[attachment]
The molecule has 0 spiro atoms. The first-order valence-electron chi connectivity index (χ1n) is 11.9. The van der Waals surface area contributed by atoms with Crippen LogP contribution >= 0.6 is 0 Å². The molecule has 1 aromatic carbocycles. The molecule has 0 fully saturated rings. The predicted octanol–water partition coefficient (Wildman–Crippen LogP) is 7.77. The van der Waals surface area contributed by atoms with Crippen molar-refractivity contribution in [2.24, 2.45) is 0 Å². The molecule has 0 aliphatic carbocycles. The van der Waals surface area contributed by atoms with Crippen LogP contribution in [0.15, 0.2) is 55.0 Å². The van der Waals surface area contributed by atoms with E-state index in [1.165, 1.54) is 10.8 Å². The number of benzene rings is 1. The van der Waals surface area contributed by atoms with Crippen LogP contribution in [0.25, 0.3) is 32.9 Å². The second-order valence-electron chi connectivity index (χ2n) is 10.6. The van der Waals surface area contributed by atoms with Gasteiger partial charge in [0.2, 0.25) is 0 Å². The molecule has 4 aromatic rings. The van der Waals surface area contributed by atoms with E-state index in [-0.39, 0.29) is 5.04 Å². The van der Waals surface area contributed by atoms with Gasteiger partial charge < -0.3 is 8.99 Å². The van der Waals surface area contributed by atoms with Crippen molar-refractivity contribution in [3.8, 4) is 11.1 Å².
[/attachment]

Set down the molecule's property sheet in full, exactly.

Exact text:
The molecule has 0 spiro atoms. The first-order valence-electron chi connectivity index (χ1n) is 11.9. The van der Waals surface area contributed by atoms with Crippen LogP contribution >= 0.6 is 0 Å². The molecule has 1 aromatic carbocycles. The molecule has 0 fully saturated rings. The predicted octanol–water partition coefficient (Wildman–Crippen LogP) is 7.77. The van der Waals surface area contributed by atoms with Crippen molar-refractivity contribution in [2.24, 2.45) is 0 Å². The molecule has 0 aliphatic carbocycles. The van der Waals surface area contributed by atoms with Crippen LogP contribution in [0.15, 0.2) is 55.0 Å². The van der Waals surface area contributed by atoms with E-state index in [1.165, 1.54) is 10.8 Å². The number of benzene rings is 1. The van der Waals surface area contributed by atoms with Crippen LogP contribution in [0.25, 0.3) is 32.9 Å². The second-order valence-electron chi connectivity index (χ2n) is 10.6. The van der Waals surface area contributed by atoms with Gasteiger partial charge in [0.2, 0.25) is 0 Å². The molecule has 4 aromatic rings. The van der Waals surface area contributed by atoms with E-state index in [-0.39, 0.29) is 5.04 Å². The van der Waals surface area contributed by atoms with Gasteiger partial charge < -0.3 is 8.99 Å². The van der Waals surface area contributed by atoms with Crippen molar-refractivity contribution in [3.8, 4) is 11.1 Å².